Security Vulnerability in ESS ExpressVote Touchscreen Voting Computer

Of course the ESS ExpressVote voting computer will have lots of security vulnerabilities. It’s a computer, and computers have lots of vulnerabilities. This particular vulnerability is particularly interesting because it’s the result of a security mistake in the design process. Someone didn’t think the security through, and the result is a voter-verifiable paper audit trail that doesn’t provide the security it promises.

Here are the details:

Now there’s an even worse option than “DRE with paper trail”; I call it “press this button if it’s OK for the machine to cheat” option. The country’s biggest vendor of voting machines, ES&S, has a line of voting machines called ExpressVote. Some of these are optical scanners (which are fine), and others are “combination” machines, basically a ballot-marking device and an optical scanner all rolled into one.

This video shows a demonstration of ExpressVote all-in-one touchscreens purchased by Johnson County, Kansas. The voter brings a blank ballot to the machine, inserts it into a slot, chooses candidates. Then the machine prints those choices onto the blank ballot and spits it out for the voter to inspect. If the voter is satisfied, she inserts it back into the slot, where it is counted (and dropped into a sealed ballot box for possible recount or audit).

So far this seems OK, except that the process is a bit cumbersome and not completely intuitive (watch the video for yourself). It still suffers from the problems I describe above: voter may not carefully review all the choices, especially in down-ballot races; counties need to buy a lot more voting machines, because voters occupy the machine for a long time (in contrast to op-scan ballots, where they occupy a cheap cardboard privacy screen).

But here’s the amazingly bad feature: “The version that we have has an option for both ways,” [Johnson County Election Commissioner Ronnie] Metsker said. “We instruct the voters to print their ballots so that they can review their paper ballots, but they’re not required to do so. If they want to press the button ‘cast ballot,’ it will cast the ballot, but if they do so they are doing so with full knowledge that they will not see their ballot card, it will instead be cast, scanned, tabulated and dropped in the secure ballot container at the backside of the machine.” [TYT Investigates, article by Jennifer Cohn, September 6, 2018]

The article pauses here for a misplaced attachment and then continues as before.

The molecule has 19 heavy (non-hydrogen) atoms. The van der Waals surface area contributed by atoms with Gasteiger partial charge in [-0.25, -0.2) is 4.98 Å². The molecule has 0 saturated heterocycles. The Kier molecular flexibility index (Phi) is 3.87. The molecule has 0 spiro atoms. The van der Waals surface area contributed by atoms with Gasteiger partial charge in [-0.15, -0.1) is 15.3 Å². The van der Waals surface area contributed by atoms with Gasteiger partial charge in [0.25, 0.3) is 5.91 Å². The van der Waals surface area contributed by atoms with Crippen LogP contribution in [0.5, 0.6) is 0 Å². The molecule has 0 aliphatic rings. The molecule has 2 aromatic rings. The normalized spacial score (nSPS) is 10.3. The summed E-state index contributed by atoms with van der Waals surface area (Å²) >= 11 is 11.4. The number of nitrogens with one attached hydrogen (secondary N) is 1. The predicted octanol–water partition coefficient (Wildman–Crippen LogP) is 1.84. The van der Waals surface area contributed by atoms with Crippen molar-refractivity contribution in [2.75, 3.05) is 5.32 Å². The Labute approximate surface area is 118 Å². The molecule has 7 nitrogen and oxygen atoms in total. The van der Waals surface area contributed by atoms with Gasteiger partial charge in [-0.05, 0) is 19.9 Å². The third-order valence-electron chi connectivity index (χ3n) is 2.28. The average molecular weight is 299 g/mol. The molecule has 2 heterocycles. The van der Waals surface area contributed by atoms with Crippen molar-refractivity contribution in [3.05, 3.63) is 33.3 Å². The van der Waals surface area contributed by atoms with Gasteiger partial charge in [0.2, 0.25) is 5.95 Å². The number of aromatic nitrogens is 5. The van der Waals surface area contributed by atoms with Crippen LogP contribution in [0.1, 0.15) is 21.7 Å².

Now it’s easy for a hacked machine to cheat undetectably! All the fraudulent vote-counting program has to do is wait until the voter chooses between “cast ballot without inspecting” and “inspect ballot before casting.” If the latter, then don’t cheat on this ballot. If the former, then change votes how it likes, and print those fraudulent votes on the paper ballot, knowing that the voter has already given up the right to look at it.

A voter-verifiable paper audit trail does not require every voter to verify the paper ballot. But it does require that every voter be able to verify the paper ballot. I am continuously amazed by how bad electronic voting machines are. Yes, they’re computers. But they also seem to be designed by people who don’t understand computer (or any) security.

Posted on September 20, 2018 at 6:45 AM25 Comments


AlbertWeinstein September 20, 2018 7:19 AM

An NYT article today explains that Putin’s Russia wanted to show the US and perhaps the rest of the world too that the US is ultimately just as screwed up a place as Russia is. Which is narcissism at the international level, but whatever.